Originally Posted by broderickwells
One thing the Italian Fascist regime did run was concentration camps for their Slavic population. The Slovenes and Croats in Friuli and Fuime were subject to considerable repression by Mussolini's government.
Fabio Galluccio gives number of camps for civilians (for largest part Yugoslavs,followed by Jews,and also in few cases POWs,then political dissidents,foreigners,homosexuals and Gypsies) to 200 but some other historians like Luciano Casali gives figures up to 250/260 camps all over Italy.Some,like Renzo De Felice in his book "History of the Jews under Fascism",speaks to about 400 confinement and internment camps.Number of prisoners varied from 100 to 5000-6000 but those camps were never at scale of German concentration camps.
Italian Fascism was never racist in it's nature.Mussolini himself knew Italians can't be defined biological race (as actually none of Europe ethnicities)
Only after he vowed to Hitler,racial laws were first introduced in 1937,followed by large propaganda campaign in 1938. Minorities,since early '20 (mostly Slavic and German) were forced to assimilation,in particular Slavs had to change their names and surnames,or face consequences like loosing job and home.
However except purges among ranks of Fascist party and higher institutions,laws against Jews took some time to take full steam.
Only on 4th September 1940 Mussolini signed a decree whichb set the first 43 "internment camps for citizens of enemy countries".Those camps however contained various categories of people.
Italian Jews were officially
not affected by this measure,and they were not interned as Jews (although documents always pointed out their "Jewish race"),but rather as anti-fascists or individuals deemed "dangerous in war".
Another category consisted of subjects of foreign enemy countries,Jew or less,who were in Italy at the outbreak of war (British,French,but also Chinese,Spanish and others) as well foreign Jews who had fled ongoing persecution in their respective countries,resident in Italy or passing through.
Jews with Italian citizenship,but born outside if Italy were classified as foreigners.
Gypsies were also interned in large numbers.Finally,there were convinced anti-fascists.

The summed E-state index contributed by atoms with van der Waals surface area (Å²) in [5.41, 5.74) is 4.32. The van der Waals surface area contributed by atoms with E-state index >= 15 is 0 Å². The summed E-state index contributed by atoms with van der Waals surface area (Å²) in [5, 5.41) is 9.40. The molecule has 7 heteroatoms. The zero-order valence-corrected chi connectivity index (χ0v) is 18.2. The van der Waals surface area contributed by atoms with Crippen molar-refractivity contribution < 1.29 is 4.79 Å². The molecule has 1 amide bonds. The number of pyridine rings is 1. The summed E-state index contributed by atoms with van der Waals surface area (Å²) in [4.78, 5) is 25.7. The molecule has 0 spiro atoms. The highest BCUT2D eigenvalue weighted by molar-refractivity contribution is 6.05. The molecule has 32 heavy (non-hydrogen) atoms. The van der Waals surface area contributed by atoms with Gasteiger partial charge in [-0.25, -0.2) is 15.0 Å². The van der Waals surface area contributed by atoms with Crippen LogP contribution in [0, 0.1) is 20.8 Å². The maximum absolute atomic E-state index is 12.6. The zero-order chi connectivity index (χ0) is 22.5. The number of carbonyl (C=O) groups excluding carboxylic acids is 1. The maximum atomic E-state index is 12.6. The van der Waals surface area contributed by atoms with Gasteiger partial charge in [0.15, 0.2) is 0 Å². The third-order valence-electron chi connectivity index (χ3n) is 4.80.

According to recent studies,in June 1940,upon entry into war,in Italy there were just under 4,000 Jews and stateless persons liable for internment.
They were Germans,Austrians,Poles,Czechs and stateless persons (almoust exclusively Jews with revoked Italians citizenship) and they formed the first large contingent of Jewish inmates in Fascist concentration camps.
Between '41 and '42,the second contingent arrived from areas belonging to ex-Yugoslavia,Croatia and territories annexed to Italy,which comprised some other 2,000 Jews,mainly Slavs,and which also included 500 survivors of the "Pentcho",river ship departing from Bratislava in May 1940 which Palestine as objective,only to run aground,after six months,near Rhodes.
General consensus is that about 200 concentration camps were opened (but they were small,as I said most had only 100-200 inmates),plus other types of camps.Larger were far less.
Every region had them but they were located in isolated and unhealthy places,often in the mountains where winter was hard.
The buildings used to house the inmates varied,but forget German barbed wire and barracks with guards.They varied from monasteries,confiscated villas,farms,abandoned factories,schools,simple barracks,and in one case even a movie theater (Isernia) and a former slaughter house (Manfredonia).
In general, living conditions were extremely scarce,primitive and humiliating,but nevertheless those were not death camps but only concentration camps.
Even if roughly 30 camp commanders were sought after the war by Yugoslavia for war crimes,holocaust in Italy never reached dramatic levels until German have occupied them.Then most of Jews were rounded up and sent to German death camps.